By Alan Prendergast
By Michael Roberts
By Michael Roberts
By Amber Taufen
By Patricia Calhoun
By William Breathes
By Michael Roberts
By Melanie Asmar
It was a simple plan. Get the kid to bring a stolen car to an isolated parking lot, then tase his ass and take him down.
No chase. No shooting. No fuss.
Arvada detective Bill Johnson, the lead investigator on the case, went over the plan in a room crowded with members of the Denver Metro Auto Theft Team, a group of police officers from multiple agencies working on hot-car rings and related crimes. For this DMATT sting operation on a snowy day in January 2007, Johnson had summoned seven other Arvada cops, four Colorado State Patrol officers, a DEA agent, two Lone Tree detectives, investigators from Mountain View, Denver and Colorado State Parks -- eighteen in all, armed with shotguns, rifles and sidearms.
The bust would go down behind the SuperTarget at 50th and Kipling, Johnson explained. The suspect was described in intel documents as part of "a very active auto theft group operation in the metro area," but he was basically a target of opportunity. Just a few hours earlier, Arvada police had arrested a 28-year-old white male in a stolen Honda and found some methamphetamine. Eager to cut a deal, the man had offered to give up both his dealer and the person who'd sold him the car, a guy named Daryl.
Detective Johnson worked the phones and soon identified the target as Darrell Havens, age nineteen. Havens was 5' 5", barely a hundred pounds, but he was one busy carhop. He had arrests scattered across the metro area; at least half a dozen outstanding warrants for crimes ranging from burglary to fraud to auto theft; and a list of known associates tied to meth rings, gang activity, burglaries of equipment and copper wire at the former Gates Rubber factory, and identity theft -- a shitstorm of drug-related property crimes blowing from Lone Tree to Arvada, begging for DMATT action.
By the time of the briefing, Johnson had learned a few important details about Havens. He knew that the kid's right arm was paralyzed, the result of a traffic accident on a stolen motorcycle months earlier. He knew that, while Havens had no history of violent crimes, he sometimes carried a gun and was an expert driver, capable of dangerous stunts, especially when fleeing police or people who'd discovered him in the act of stealing their ride. And the informant had warned the team that Havens wouldn't sit still for a bust. He would do anything to escape, including ramming cars.
The DMATT officers weren't worried. They had several heavy trucks and SUVs at their disposal, including a GMC Yukon, a Jeep Liberty and a monster line of Chevrolets: a Blazer, a Silverado, a Trailblazer and a K2500 pickup. Havens would be driving his latest acquisition, a 2006 Audi A6 worth around $35,000, which the informant had arranged to buy for a couple hundred bucks and an eightball of meth. All the cops had to do was wait for Havens to show up in the area behind the Target, a winding and deserted canyon flanked by a high retaining wall, then move in and arrest him.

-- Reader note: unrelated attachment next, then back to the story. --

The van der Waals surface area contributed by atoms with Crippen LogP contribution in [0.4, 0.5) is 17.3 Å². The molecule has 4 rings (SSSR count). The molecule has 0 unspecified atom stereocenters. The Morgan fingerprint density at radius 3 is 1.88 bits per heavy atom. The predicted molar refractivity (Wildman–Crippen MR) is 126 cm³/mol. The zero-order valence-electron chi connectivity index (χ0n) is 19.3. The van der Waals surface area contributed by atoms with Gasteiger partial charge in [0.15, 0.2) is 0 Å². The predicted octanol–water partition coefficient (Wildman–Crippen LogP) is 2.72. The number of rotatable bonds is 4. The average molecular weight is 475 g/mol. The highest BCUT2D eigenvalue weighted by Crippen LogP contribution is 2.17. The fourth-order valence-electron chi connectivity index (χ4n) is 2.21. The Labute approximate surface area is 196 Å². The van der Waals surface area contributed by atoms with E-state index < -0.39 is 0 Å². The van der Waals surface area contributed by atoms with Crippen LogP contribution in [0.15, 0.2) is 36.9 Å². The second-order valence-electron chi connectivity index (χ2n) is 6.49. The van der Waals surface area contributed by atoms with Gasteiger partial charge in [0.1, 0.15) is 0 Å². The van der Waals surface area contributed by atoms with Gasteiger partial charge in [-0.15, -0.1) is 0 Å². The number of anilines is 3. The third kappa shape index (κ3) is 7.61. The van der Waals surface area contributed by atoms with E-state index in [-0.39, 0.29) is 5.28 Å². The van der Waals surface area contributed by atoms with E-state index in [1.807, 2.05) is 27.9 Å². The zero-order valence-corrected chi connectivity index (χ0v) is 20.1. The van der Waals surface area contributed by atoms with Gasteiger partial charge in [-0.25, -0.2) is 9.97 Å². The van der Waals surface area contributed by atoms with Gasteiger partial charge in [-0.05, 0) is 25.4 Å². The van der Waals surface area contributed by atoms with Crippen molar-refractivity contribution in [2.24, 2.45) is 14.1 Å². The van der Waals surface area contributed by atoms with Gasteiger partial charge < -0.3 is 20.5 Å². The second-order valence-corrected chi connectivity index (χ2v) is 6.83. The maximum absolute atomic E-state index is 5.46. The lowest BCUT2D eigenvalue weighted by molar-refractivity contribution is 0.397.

"Our intention was to get some big trucks and block his butt in so he can't get out," Johnson told a Lakewood detective a few hours later.
But not much went according to plan that day. In the wake of two heavy snowstorms, the parking lot was a treacherous mix of ice and slush. Originally scheduled for early afternoon, the sting had to be postponed for hours. Havens didn't arrive until after sunset.
By the time it was over, the tight corner where the block-and-tase maneuver was supposed to take place was littered with scraped and battered undercover vehicles, huddled together like the wrecks of a demolition derby.
The crumpled Audi was in the center of the scrum, its windshield starred with bullet holes.
Bill Johnson never got the chance to use his taser. Instead, facing down a suspect that he believed was trying to run him over, he fired nine rounds into the Audi from a few feet away, emptying the clip of his .45 Glock. Three of the bullets struck Havens, hitting him in the chest, neck and jaw. Two lodged near his spine. Already crippled on his right side, the shooting left Havens a quadriplegic, with only very limited movement in his left arm.
The bust got brief play on the news that night, then nothing. The shooting of a car thief trying to flee cops was not a big deal. Interviewed that evening by officers from Jefferson County's Critical Incident Response Team (CIRT), which investigates police shootings, Johnson had difficulty recalling Darrell's last name, which he'd learned only hours earlier.
Havens spent months in critical-care facilities. In 2008 he pleaded guilty to theft charges and attempted assault, part of a deal that landed him twenty years in prison and avoided a trial for attempted murder of a police officer. Then he was gone -- but not entirely forgotten, it turns out, by his acquaintances in law enforcement.
Last fall, barely into the second year of his sentence, Havens applied for a special medical parole. The unusual move was initiated not by him, but by Colorado Department of Corrections staff, concerned about the challenge of meeting his medical needs in prison for the next decade or two; his current care is estimated to be costing the state in excess of $200,000 a year. The state parole board agreed that he didn't pose a risk to public safety and approved a plan that would have transferred Havens to a friend's house in Denver, where he would receive nursing care and constant supervision.